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I read the recent article on February’s Texas cold with interest. [It seems] the laws and activists conspire to prevent the use of fuel oil-powered backup power plants during times of great need. At that point our cooperative may be just like Texas, paying exorbitant spot prices for natural gas. We should not omit other sources (oil, coal) that can be stockpiled and used in emergency situations. Steve Helmreich, Black Forest Mountain View Electric consumer-member
The huge surprise of surcharges some Colorado electric customers have to pay is an eye-opener. We’ve all heard that natural gas and coal electricity is “always on” and wind and solar are not. But in the recent Texas power outage, a university engineer said, “Far, far more than everything else combined were the shortfalls from natural gas.” Solar actually increased. It would be nice if, instead of paying the surcharge, we could put that money toward diversifying our electricity sources and creating the Super Grid, so when one area loses power, we can use electricity from parts of the country that have excess. Lee Cassin, De Beque Grand Valley Power consumer-member Please stay diversified. I continuously read the terms 100% renewable or carbon free. This scares me. After the February snowstorm, the Poudre River Power Authority (Fort Collins) called for us to conserve energy because wind turbines were shut down and solar panels were covered with snow. We were getting “close” to energy supply issues. The PRPA stated that the coal-fired Rawhide power plant saved our bacon and, yet, they seem to want to shut it down ahead of schedule. We all saw how Texas suffered devastating power shortages and is now looking at building new natural gas power plants to weather future storms. I wish we would stay diversified in our energy sources. Lloyd Horn, Windsor Poudre Valley REA consumer-member
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Editor Mona Neeley, 5400 Washington St., Denver, CO 80216 or mneeley@ coloradocountrylife.org. Include name and address. Letters may be edited for length. COLOR ADO COUNTRY LIFE JUNE 2021
ASK THE ENERGY EXPERT tools or your own feet, which can be dangerous. Cordless drills are easy to Four efficient cordless tools use, and the technology has improved so they have more power and hold a charge for Dad for Father’s Day longer. Light-duty drills are smaller and BY PAT KEEGAN AND BR AD THIESSEN less powerful but easy to use for smaller ather’s Day is approaching and if the projects. men in your life enjoy tackling home 2. String trimmer projects, rechargeable tools are excel- If your family uses an old gas trimmer around the yard, it’s time for a change. lent gift ideas. Quality cordless tools are usually less Two-stroke engines pollute the air and expensive if you buy them as part of a set require regular maintenance. Electric instead of one tool at a time. Since each line trimmers are more energy efficient and of tools uses a unique battery, you can’t mix quieter. You can find a variety of models and match between brands, so it may cost between $50 and $150, and it’s worth paying less in the long run to buy a cordless starter a little more to get a highly rated model that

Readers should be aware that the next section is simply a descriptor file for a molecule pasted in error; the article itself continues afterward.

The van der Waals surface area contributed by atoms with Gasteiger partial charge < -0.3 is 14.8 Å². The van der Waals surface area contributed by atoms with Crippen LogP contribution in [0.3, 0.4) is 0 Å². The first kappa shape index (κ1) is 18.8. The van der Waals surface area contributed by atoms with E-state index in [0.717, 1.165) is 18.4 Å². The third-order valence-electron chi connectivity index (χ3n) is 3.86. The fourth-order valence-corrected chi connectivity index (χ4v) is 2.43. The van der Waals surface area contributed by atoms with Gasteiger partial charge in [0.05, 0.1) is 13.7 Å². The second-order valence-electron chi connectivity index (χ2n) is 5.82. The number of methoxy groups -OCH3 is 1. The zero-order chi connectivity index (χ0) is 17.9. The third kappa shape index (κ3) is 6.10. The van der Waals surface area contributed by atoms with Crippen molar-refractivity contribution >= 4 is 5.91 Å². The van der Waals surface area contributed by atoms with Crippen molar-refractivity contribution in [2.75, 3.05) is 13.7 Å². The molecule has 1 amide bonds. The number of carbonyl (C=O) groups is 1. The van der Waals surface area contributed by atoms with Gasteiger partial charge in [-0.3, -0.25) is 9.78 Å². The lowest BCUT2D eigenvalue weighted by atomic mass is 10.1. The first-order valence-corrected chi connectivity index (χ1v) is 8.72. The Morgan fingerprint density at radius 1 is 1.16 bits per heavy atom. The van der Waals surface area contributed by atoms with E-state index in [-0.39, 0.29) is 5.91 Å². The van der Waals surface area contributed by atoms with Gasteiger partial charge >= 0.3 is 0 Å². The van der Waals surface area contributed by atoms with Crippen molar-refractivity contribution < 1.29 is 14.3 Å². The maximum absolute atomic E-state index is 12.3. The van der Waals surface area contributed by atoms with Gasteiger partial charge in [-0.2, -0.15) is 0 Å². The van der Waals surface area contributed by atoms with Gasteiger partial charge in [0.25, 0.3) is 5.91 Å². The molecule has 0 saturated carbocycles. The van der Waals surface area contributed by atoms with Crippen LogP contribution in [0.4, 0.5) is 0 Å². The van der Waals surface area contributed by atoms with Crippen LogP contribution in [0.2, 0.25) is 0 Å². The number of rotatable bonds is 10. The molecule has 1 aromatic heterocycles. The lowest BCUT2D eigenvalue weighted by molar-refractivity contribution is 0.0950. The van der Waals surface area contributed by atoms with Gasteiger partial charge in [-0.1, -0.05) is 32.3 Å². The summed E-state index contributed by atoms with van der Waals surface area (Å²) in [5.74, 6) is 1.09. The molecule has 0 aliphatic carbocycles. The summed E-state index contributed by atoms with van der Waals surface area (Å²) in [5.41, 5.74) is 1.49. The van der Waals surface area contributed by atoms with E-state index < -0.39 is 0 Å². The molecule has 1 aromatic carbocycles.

kit with a few helpful tools and a battery than it would be to add tools to the set as needed. Here are a few cordless tools that the father in your family should love: 1. Power drill Using a corded drill can mean constantly moving the cord around furniture, other
Get the Muck
will last longer. 3. Leaf blower If the father in your family uses a gas-powered leaf blower, you can do him (and your neighbors) a favor by giving him a cordless leaf blower, which is more energy efficient, much quieter and less polluting.
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Order online today, or request free information.
COLOR ADO COUNTRY LIFE JUNE 2021